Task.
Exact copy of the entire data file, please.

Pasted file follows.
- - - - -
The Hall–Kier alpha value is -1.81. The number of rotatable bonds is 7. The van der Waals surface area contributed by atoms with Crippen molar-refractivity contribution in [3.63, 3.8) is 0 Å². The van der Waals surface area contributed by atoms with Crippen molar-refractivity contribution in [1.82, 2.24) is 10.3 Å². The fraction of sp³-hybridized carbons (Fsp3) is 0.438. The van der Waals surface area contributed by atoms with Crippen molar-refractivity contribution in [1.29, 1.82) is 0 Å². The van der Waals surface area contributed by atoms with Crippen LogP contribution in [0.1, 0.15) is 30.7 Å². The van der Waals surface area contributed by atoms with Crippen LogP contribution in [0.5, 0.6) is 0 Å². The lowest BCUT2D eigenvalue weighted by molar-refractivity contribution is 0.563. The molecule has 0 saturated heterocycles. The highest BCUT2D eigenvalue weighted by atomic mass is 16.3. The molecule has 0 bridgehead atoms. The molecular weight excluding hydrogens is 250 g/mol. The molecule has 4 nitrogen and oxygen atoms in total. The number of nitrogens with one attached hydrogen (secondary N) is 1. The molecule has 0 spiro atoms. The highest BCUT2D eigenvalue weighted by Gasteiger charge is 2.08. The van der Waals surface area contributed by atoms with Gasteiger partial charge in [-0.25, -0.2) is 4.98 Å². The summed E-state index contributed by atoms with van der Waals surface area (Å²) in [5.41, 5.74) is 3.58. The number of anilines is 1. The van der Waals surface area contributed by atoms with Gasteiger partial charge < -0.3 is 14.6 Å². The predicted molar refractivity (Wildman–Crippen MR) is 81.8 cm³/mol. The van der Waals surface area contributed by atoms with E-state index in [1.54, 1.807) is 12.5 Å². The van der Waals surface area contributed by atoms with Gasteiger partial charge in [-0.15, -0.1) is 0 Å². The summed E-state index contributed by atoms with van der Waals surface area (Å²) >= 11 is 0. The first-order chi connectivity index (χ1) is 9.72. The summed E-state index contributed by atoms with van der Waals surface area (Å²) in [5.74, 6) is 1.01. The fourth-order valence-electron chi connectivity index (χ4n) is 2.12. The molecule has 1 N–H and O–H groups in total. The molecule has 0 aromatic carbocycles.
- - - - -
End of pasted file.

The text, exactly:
The Hall–Kier alpha value is -1.81. The number of rotatable bonds is 7. The van der Waals surface area contributed by atoms with Crippen molar-refractivity contribution in [3.63, 3.8) is 0 Å². The van der Waals surface area contributed by atoms with Crippen molar-refractivity contribution in [1.82, 2.24) is 10.3 Å². The fraction of sp³-hybridized carbons (Fsp3) is 0.438. The van der Waals surface area contributed by atoms with Crippen molar-refractivity contribution in [1.29, 1.82) is 0 Å². The van der Waals surface area contributed by atoms with Crippen LogP contribution in [0.1, 0.15) is 30.7 Å². The van der Waals surface area contributed by atoms with Crippen LogP contribution in [0.5, 0.6) is 0 Å². The lowest BCUT2D eigenvalue weighted by molar-refractivity contribution is 0.563. The molecule has 0 saturated heterocycles. The highest BCUT2D eigenvalue weighted by atomic mass is 16.3. The molecule has 0 bridgehead atoms. The molecular weight excluding hydrogens is 250 g/mol. The molecule has 4 nitrogen and oxygen atoms in total. The number of nitrogens with one attached hydrogen (secondary N) is 1. The molecule has 0 spiro atoms. The highest BCUT2D eigenvalue weighted by Gasteiger charge is 2.08. The van der Waals surface area contributed by atoms with Gasteiger partial charge in [-0.25, -0.2) is 4.98 Å². The summed E-state index contributed by atoms with van der Waals surface area (Å²) in [5.41, 5.74) is 3.58. The number of anilines is 1. The van der Waals surface area contributed by atoms with Gasteiger partial charge < -0.3 is 14.6 Å². The predicted molar refractivity (Wildman–Crippen MR) is 81.8 cm³/mol. The van der Waals surface area contributed by atoms with E-state index in [1.54, 1.807) is 12.5 Å². The van der Waals surface area contributed by atoms with Gasteiger partial charge in [-0.15, -0.1) is 0 Å². The summed E-state index contributed by atoms with van der Waals surface area (Å²) >= 11 is 0. The first-order chi connectivity index (χ1) is 9.72. The summed E-state index contributed by atoms with van der Waals surface area (Å²) in [5.74, 6) is 1.01. The fourth-order valence-electron chi connectivity index (χ4n) is 2.12. The molecule has 1 N–H and O–H groups in total. The molecule has 0 aromatic carbocycles.